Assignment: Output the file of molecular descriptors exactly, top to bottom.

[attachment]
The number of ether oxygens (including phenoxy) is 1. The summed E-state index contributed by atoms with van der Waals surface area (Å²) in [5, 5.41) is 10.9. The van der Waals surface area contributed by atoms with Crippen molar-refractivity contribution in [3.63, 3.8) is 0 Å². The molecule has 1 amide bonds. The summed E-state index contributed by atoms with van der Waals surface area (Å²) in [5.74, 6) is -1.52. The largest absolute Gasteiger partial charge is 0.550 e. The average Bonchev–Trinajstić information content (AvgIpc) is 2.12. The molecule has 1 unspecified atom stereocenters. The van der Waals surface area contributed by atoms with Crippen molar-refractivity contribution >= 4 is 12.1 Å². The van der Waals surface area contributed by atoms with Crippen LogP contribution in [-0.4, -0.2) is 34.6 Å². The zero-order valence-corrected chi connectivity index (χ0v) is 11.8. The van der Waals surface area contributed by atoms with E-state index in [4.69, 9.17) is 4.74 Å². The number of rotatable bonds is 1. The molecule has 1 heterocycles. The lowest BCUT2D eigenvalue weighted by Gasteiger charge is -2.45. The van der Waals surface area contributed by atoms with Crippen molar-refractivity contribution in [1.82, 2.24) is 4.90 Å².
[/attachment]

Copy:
The number of ether oxygens (including phenoxy) is 1. The summed E-state index contributed by atoms with van der Waals surface area (Å²) in [5, 5.41) is 10.9. The van der Waals surface area contributed by atoms with Crippen molar-refractivity contribution in [3.63, 3.8) is 0 Å². The molecule has 1 amide bonds. The summed E-state index contributed by atoms with van der Waals surface area (Å²) in [5.74, 6) is -1.52. The largest absolute Gasteiger partial charge is 0.550 e. The average Bonchev–Trinajstić information content (AvgIpc) is 2.12. The molecule has 1 unspecified atom stereocenters. The van der Waals surface area contributed by atoms with Crippen molar-refractivity contribution >= 4 is 12.1 Å². The van der Waals surface area contributed by atoms with Crippen LogP contribution in [-0.4, -0.2) is 34.6 Å². The zero-order valence-corrected chi connectivity index (χ0v) is 11.8. The van der Waals surface area contributed by atoms with E-state index in [4.69, 9.17) is 4.74 Å². The number of rotatable bonds is 1. The molecule has 1 heterocycles. The lowest BCUT2D eigenvalue weighted by Gasteiger charge is -2.45. The van der Waals surface area contributed by atoms with Crippen molar-refractivity contribution in [1.82, 2.24) is 4.90 Å².